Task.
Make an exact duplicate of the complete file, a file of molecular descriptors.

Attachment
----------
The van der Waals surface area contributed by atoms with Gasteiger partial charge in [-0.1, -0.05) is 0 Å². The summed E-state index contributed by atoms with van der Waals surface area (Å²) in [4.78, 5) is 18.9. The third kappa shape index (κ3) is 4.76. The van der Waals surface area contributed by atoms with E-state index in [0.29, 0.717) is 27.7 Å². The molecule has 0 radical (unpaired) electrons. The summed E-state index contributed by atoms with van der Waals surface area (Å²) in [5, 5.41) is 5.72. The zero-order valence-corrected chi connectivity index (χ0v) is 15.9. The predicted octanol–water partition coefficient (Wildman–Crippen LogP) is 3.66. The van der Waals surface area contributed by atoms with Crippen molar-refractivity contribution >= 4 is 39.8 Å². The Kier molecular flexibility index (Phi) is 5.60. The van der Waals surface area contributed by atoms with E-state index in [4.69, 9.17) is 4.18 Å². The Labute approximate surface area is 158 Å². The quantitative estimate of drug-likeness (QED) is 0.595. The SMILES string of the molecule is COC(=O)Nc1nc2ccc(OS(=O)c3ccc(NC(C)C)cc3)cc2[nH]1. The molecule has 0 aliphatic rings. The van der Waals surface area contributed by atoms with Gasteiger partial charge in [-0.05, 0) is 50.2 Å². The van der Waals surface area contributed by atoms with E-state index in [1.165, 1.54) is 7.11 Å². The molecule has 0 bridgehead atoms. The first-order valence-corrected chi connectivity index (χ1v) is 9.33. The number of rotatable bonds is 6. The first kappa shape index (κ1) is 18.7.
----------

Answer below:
The van der Waals surface area contributed by atoms with Gasteiger partial charge in [-0.1, -0.05) is 0 Å². The summed E-state index contributed by atoms with van der Waals surface area (Å²) in [4.78, 5) is 18.9. The third kappa shape index (κ3) is 4.76. The van der Waals surface area contributed by atoms with E-state index in [0.29, 0.717) is 27.7 Å². The molecule has 0 radical (unpaired) electrons. The summed E-state index contributed by atoms with van der Waals surface area (Å²) in [5, 5.41) is 5.72. The zero-order valence-corrected chi connectivity index (χ0v) is 15.9. The predicted octanol–water partition coefficient (Wildman–Crippen LogP) is 3.66. The van der Waals surface area contributed by atoms with Crippen molar-refractivity contribution >= 4 is 39.8 Å². The Kier molecular flexibility index (Phi) is 5.60. The van der Waals surface area contributed by atoms with E-state index in [4.69, 9.17) is 4.18 Å². The Labute approximate surface area is 158 Å². The quantitative estimate of drug-likeness (QED) is 0.595. The SMILES string of the molecule is COC(=O)Nc1nc2ccc(OS(=O)c3ccc(NC(C)C)cc3)cc2[nH]1. The molecule has 0 aliphatic rings. The van der Waals surface area contributed by atoms with Gasteiger partial charge in [-0.05, 0) is 50.2 Å². The van der Waals surface area contributed by atoms with E-state index in [1.165, 1.54) is 7.11 Å². The molecule has 0 bridgehead atoms. The first-order valence-corrected chi connectivity index (χ1v) is 9.33. The number of rotatable bonds is 6. The first kappa shape index (κ1) is 18.7.